Nick's Renovation Plans
Nick took a leap and decided to purchase his own apartment. It's a little bare at the moment, but he sees it as a blank slate to create exactly what he wants. He's put a lot of research into his renovation plans and he wants to share so that others can learn from his experience.
Here are Nick's top four suggestions for those thinking about renovating a home for accessibility.
1) DO LOTS OF RESEARCH
There are many different ways to make a place accessible and not all are created equal. Ask your friends, speak with your occupational therapist (OT), search online, visit accessible homes, whether in person or online.
By doing lots of research, Nick discovered several features that will take the accessibility of his home one roll further than he'd originally imagined, especially in his kitchen.
Instead of the standard accessible side opening oven, Nick's oven door will open forward and slide completely underneath, so he can access the oven from all sides and maximise the space of his kitchen.
Instead of having his counter simply lowered to his height, Nick's kitchen counter, including stove top and sink, will be height adjustable with the push of a button. This is not mentioned in the video, because Nick only secured funding afterwards through a grant, which also came from doing his research!
2) BE PREPARED- NAVIGATING FUNDING CAN BE TRICKY
Nick lives in South Australia, so Disability SA is currently the funding body that helps with accessibility renovation costs. However, this will likely change significantly when the NDIS (National Disability Insurance Scheme) is fully rolled out across South Australia. Nick has found that anything that currently exists in the property and needs to be made accessible will generally be covered. Anything that he needs that there is not already a version of in the property, he will most likely have to pay for.
For example, Disability SA will pay for a new accessible kitchen counter and the removal of the cupboards underneath so he can use the space. Because Nick is losing his cupboard space, he needs a pantry. Disability SA will not cover the cost of a pantry because it does not currently exist in the property.
Another example is Disability SA will fund to have the current shower replaced with a roll in shower and they will also pay for some of the new shower area to be retiled. They will not cover for the whole bathroom to be tiled. Because the roll in shower will make the bathroom a wet room, Nick has decided to pay the gap and have the whole bathroom tiled.
He’s also found that the funding from Disability SA limits your style options. But, if there is a colour or style of something that you want that is outside of the options they present to you, you can pay extra to get what you want. Remember, your home should not only be accessible, but a place you enjoy being in.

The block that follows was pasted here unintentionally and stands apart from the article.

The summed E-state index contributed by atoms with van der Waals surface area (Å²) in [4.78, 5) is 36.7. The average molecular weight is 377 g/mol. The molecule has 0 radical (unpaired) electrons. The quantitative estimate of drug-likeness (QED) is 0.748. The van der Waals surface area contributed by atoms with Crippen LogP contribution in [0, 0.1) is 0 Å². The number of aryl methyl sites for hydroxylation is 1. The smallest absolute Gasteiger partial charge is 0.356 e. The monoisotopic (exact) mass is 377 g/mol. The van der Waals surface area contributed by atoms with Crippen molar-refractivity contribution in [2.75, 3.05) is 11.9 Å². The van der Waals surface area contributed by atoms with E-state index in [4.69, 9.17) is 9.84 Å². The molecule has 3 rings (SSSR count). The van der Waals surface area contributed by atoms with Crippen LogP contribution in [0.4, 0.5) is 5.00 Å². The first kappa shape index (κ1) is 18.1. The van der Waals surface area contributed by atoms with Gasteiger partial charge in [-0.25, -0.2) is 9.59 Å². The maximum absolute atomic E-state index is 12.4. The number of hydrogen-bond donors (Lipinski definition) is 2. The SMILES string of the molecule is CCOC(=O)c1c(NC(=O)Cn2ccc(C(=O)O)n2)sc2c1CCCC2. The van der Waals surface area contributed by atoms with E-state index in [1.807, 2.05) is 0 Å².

Nick hopes that the NDIS will give more flexibility and control to people who are renovating their home for accessibility.
3) GOOD WORKING RELATIONSHIPS ARE IMPORTANT
Nick worked very closely with his OT to create renovation plans that suit him. There was a lot of going back and forth, with either Nick or his OT making suggestions and then figuring out together if it will work. Nick says it is important to know yourself and trust what you want. This takes time. Just because your OT comes up with a suggestion, doesn’t mean you have to go with it. You should feel comfortable enough with your OT to have an honest conversation about your wants and needs. This is your place, so make sure that you are happy with the plans.
4) PRIORITISE, BUDGET AND PLAN AHEAD
Unless you are very fortunate, it is likely you will not have the budget for everything you want at the start. Make sure you get your non-negotiables in the plans and then look at your wish list. If there is something you can’t afford at the start, maybe there is something you can do during renovation stage to make it easier to bring in later. For example, Nick would like an automatic front door so he can get in and out with ease. He is not sure if he has the budget for it at this stage, but he knows that in order to put the automation in, he needs an outlet above the door. He is preemptively putting in the outlet now during the renovation stage so that when he is able to purchase the door the foundation is ready for it.
Renovations have recently begun on Nick's property. We look forward to seeing how things develop!